Get Facial Plastic Surgery, Become More Likeable?

Is being more likeable as easy as getting an eye lift? From youth preservation to selfie perfection, facial plastic surgery has long been sought after for aesthetic tweaks. But could it also have an impact on personality perception? Inner and outer beauty converge in a new study from JAMA Facial Plastic Surgery that suggests certain surgical procedures can actually influence how much your peers like and trust you.

The study of 30 women, conducted by Georgetown University School of Medicine, reveals that women who have certain procedures are perceived as having greater social skills and are more likeable, attractive and feminine.

So which procedures are the ticket to winning more friends?

Having a facelift and lower eye lift (blepharoplasty) were the two procedures that appeared to garner more favorable reviews after surgery, with the lower eye lift carrying a little more weight.

“The eyes are one of the first things we focus on when interacting with someone, so it makes sense that this facial feature was particularly influential in participants’ personality perceptions,” says Dr. Stephen S. Park, president of the American Academy of Facial Plastic and Reconstructive Surgery. “Eyes are extremely expressive as our primary way of showing emotion and can have a large impact on resting or neutral facial expression.”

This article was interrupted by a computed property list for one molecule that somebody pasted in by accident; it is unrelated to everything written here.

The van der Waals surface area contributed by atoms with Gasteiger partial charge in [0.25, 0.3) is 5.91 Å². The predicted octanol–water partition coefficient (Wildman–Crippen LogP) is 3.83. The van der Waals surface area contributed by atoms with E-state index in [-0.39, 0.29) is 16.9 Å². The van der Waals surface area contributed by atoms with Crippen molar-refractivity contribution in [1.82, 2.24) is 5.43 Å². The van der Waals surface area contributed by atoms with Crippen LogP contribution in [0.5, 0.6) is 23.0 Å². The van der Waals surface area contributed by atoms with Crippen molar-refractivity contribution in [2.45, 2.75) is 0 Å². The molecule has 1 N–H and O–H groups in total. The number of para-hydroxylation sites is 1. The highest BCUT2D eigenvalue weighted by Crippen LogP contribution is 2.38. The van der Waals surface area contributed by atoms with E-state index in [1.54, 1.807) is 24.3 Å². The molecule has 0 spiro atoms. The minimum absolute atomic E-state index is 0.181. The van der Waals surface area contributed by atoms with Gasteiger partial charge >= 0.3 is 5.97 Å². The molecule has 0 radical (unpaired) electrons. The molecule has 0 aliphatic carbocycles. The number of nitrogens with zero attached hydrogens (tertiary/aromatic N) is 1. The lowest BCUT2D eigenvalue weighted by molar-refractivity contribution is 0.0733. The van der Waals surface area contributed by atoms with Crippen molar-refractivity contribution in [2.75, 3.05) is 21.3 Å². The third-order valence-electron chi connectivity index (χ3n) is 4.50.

Lead study author Dr. Michael Reilly, assistant professor of otolaryngology-head and neck surgery at Georgetown University, interprets the favorable results seen with facelift surgeries. “If the corners of someone’s mouth are turned down at rest, they are not going to be judged to be as likeable or as socially skilled since it appears that they are sad or angry. If the cheeks are full and high, they are going to be perceived as much happier.”

According to the AAFPRS annual member survey, facelifts and blepharoplasty were the second and third most requested surgical procedures for women, respectively. Most facial plastic surgeons agreed in the survey that patients seeking eye lift surgery wanted to look less tired.

For more information or to schedule an interview with an AAFPRS member, please contact KELZ PR at 646-450-5359 // Patty –

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